Garnishment overview

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Our Support department is closed on Friday, April 28th for a company event. However, limited Accounting CS phone support is available on that date from 9 AM - 5 PM ET due to the approaching deadline for quarterly payroll tax forms.

Links to our most popular payroll tax processing topics are available in the Alerts and notices section on the right side of most pages.

Garnishment types supported by the application

Definitions

The portion of gross earnings remaining after the deductions required by law have been made. Examples of deductions required by law include taxes and also deductions required by state employees' retirement systems. Examples of deductions not required by law include deductions to buy savings bonds or stock in an employer's corporation, charitable donations, contributions to voluntary retirement programs, payments under a garnishment, or child support.

Note: Tip income is subject to wage withholding only when the employer has control of the money, such as when tips are charged to a credit card. In the case of cash tips, the employer generally doesn't have control of the tips, thus that money is not subject to wage withholding. In a garnishment situation, if tipped income is not to be considered in the calculation of garnishment disposable income, you will need to mark the Garnishment Disposable Income checkbox in the Exclusions section of the Main tab of the Setup > Payroll Items screen for that tipped wages payroll item.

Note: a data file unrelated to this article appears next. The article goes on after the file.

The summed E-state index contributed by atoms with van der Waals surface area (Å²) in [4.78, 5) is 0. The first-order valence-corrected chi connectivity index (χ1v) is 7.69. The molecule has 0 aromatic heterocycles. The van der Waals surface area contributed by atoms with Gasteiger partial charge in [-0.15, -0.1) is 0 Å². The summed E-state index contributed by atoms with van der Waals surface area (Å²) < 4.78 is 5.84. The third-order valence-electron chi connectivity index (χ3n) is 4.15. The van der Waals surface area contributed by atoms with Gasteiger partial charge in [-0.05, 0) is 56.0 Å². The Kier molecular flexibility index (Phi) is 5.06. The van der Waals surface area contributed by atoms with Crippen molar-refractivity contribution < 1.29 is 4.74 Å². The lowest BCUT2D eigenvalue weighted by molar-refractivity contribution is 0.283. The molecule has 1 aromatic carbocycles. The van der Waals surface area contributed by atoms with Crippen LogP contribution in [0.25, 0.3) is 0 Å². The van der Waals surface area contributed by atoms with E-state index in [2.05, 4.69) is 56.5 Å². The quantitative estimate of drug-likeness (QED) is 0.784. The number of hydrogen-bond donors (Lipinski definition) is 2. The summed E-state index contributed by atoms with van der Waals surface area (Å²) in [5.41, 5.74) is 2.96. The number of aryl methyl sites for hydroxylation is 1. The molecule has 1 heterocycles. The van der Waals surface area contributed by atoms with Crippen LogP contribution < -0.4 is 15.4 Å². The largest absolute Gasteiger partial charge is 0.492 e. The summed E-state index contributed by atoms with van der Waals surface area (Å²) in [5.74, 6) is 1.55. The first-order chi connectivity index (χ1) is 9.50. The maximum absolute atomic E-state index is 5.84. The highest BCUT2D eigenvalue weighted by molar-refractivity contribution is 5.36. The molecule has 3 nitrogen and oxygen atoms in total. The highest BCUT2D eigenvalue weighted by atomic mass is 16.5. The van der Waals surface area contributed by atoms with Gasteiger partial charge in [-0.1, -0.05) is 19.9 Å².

All garnishments have limits that ensure that employees receive a certain amount of take-home pay.  Garnishments governed by the federal Consumer Credit Protection Act (CCPA), for example, protects consumers from unfair or harsh debt collection practices by limiting the garnishment to a maximum percentage of the employee's disposable income or to the amount by which the employee's disposable income exceeds 30 times the federal minimum wage. The limits vary by garnishment type.

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Order of priority for calculating garnishments